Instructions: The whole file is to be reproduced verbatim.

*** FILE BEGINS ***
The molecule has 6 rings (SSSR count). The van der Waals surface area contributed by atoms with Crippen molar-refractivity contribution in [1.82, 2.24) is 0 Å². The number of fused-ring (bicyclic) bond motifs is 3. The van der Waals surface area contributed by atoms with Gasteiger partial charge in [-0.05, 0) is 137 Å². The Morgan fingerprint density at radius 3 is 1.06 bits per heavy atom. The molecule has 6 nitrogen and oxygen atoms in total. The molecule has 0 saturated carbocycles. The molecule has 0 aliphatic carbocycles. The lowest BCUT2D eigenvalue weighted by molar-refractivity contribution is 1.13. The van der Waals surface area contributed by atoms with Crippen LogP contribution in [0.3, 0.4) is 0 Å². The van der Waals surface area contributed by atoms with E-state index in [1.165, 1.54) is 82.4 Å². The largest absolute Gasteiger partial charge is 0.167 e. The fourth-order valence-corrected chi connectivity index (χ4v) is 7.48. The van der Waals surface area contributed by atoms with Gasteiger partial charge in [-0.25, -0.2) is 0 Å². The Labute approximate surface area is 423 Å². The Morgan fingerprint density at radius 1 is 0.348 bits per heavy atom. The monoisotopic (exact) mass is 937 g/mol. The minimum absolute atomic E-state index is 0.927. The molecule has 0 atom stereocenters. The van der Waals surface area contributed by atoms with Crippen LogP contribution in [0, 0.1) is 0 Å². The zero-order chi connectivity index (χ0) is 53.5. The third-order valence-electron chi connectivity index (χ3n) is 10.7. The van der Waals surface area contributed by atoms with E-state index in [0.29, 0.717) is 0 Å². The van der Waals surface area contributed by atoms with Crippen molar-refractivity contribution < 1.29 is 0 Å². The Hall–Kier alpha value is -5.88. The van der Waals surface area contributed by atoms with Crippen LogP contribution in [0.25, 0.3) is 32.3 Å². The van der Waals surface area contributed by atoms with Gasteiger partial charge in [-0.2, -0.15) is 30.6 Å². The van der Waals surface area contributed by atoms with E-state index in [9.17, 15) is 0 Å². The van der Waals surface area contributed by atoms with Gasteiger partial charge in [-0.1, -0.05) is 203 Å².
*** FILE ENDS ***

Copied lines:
The molecule has 6 rings (SSSR count). The van der Waals surface area contributed by atoms with Crippen molar-refractivity contribution in [1.82, 2.24) is 0 Å². The number of fused-ring (bicyclic) bond motifs is 3. The van der Waals surface area contributed by atoms with Gasteiger partial charge in [-0.05, 0) is 137 Å². The Morgan fingerprint density at radius 3 is 1.06 bits per heavy atom. The molecule has 6 nitrogen and oxygen atoms in total. The molecule has 0 saturated carbocycles. The molecule has 0 aliphatic carbocycles. The lowest BCUT2D eigenvalue weighted by molar-refractivity contribution is 1.13. The van der Waals surface area contributed by atoms with Crippen LogP contribution in [0.3, 0.4) is 0 Å². The van der Waals surface area contributed by atoms with E-state index in [1.165, 1.54) is 82.4 Å². The largest absolute Gasteiger partial charge is 0.167 e. The fourth-order valence-corrected chi connectivity index (χ4v) is 7.48. The van der Waals surface area contributed by atoms with Gasteiger partial charge in [-0.25, -0.2) is 0 Å². The Labute approximate surface area is 423 Å². The Morgan fingerprint density at radius 1 is 0.348 bits per heavy atom. The monoisotopic (exact) mass is 937 g/mol. The minimum absolute atomic E-state index is 0.927. The molecule has 0 atom stereocenters. The van der Waals surface area contributed by atoms with Crippen LogP contribution in [0, 0.1) is 0 Å². The zero-order chi connectivity index (χ0) is 53.5. The third-order valence-electron chi connectivity index (χ3n) is 10.7. The van der Waals surface area contributed by atoms with E-state index in [0.29, 0.717) is 0 Å². The van der Waals surface area contributed by atoms with Crippen molar-refractivity contribution < 1.29 is 0 Å². The Hall–Kier alpha value is -5.88. The van der Waals surface area contributed by atoms with Crippen LogP contribution in [0.25, 0.3) is 32.3 Å². The van der Waals surface area contributed by atoms with Gasteiger partial charge in [-0.2, -0.15) is 30.6 Å². The van der Waals surface area contributed by atoms with E-state index in [9.17, 15) is 0 Å². The van der Waals surface area contributed by atoms with Gasteiger partial charge in [-0.1, -0.05) is 203 Å².